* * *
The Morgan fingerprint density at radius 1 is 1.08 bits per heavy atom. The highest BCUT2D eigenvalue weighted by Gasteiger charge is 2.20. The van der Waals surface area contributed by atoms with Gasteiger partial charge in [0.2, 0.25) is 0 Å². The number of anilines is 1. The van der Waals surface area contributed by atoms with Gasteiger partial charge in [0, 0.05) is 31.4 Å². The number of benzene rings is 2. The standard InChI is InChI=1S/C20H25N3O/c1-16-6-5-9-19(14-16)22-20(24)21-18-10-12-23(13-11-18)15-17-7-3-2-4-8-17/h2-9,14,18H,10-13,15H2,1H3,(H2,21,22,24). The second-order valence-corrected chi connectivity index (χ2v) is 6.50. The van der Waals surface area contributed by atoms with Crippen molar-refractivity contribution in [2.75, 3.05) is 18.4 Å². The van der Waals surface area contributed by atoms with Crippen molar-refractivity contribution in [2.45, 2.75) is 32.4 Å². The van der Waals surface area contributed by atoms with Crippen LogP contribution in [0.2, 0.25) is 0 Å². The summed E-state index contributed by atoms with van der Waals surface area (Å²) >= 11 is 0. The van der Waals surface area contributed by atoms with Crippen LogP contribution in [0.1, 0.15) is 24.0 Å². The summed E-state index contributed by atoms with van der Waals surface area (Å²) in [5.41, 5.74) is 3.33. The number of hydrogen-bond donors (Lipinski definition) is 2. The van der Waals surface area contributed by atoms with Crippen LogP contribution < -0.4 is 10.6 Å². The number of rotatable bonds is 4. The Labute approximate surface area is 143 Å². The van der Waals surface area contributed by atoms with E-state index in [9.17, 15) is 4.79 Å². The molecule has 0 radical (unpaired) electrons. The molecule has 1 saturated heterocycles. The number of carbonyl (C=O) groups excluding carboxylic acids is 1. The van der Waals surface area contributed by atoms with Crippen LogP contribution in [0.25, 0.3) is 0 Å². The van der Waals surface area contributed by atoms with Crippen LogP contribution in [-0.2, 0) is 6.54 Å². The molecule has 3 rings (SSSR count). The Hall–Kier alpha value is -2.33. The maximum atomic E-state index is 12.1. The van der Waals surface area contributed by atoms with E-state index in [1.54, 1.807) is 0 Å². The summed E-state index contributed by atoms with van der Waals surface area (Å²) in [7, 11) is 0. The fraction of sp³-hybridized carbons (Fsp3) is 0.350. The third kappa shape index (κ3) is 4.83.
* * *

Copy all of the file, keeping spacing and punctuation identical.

The Morgan fingerprint density at radius 1 is 1.08 bits per heavy atom. The highest BCUT2D eigenvalue weighted by Gasteiger charge is 2.20. The van der Waals surface area contributed by atoms with Gasteiger partial charge in [0.2, 0.25) is 0 Å². The number of anilines is 1. The van der Waals surface area contributed by atoms with Gasteiger partial charge in [0, 0.05) is 31.4 Å². The number of benzene rings is 2. The standard InChI is InChI=1S/C20H25N3O/c1-16-6-5-9-19(14-16)22-20(24)21-18-10-12-23(13-11-18)15-17-7-3-2-4-8-17/h2-9,14,18H,10-13,15H2,1H3,(H2,21,22,24). The second-order valence-corrected chi connectivity index (χ2v) is 6.50. The van der Waals surface area contributed by atoms with Crippen molar-refractivity contribution in [2.75, 3.05) is 18.4 Å². The van der Waals surface area contributed by atoms with Crippen molar-refractivity contribution in [2.45, 2.75) is 32.4 Å². The van der Waals surface area contributed by atoms with Crippen LogP contribution in [0.2, 0.25) is 0 Å². The summed E-state index contributed by atoms with van der Waals surface area (Å²) >= 11 is 0. The van der Waals surface area contributed by atoms with Crippen LogP contribution in [0.1, 0.15) is 24.0 Å². The summed E-state index contributed by atoms with van der Waals surface area (Å²) in [5.41, 5.74) is 3.33. The number of hydrogen-bond donors (Lipinski definition) is 2. The van der Waals surface area contributed by atoms with Crippen LogP contribution < -0.4 is 10.6 Å². The number of rotatable bonds is 4. The Labute approximate surface area is 143 Å². The van der Waals surface area contributed by atoms with E-state index in [9.17, 15) is 4.79 Å². The molecule has 0 radical (unpaired) electrons. The molecule has 1 saturated heterocycles. The number of carbonyl (C=O) groups excluding carboxylic acids is 1. The van der Waals surface area contributed by atoms with Crippen LogP contribution in [0.25, 0.3) is 0 Å². The van der Waals surface area contributed by atoms with Crippen LogP contribution in [-0.2, 0) is 6.54 Å². The molecule has 3 rings (SSSR count). The Hall–Kier alpha value is -2.33. The maximum atomic E-state index is 12.1. The van der Waals surface area contributed by atoms with E-state index in [1.54, 1.807) is 0 Å². The summed E-state index contributed by atoms with van der Waals surface area (Å²) in [7, 11) is 0. The fraction of sp³-hybridized carbons (Fsp3) is 0.350. The third kappa shape index (κ3) is 4.83.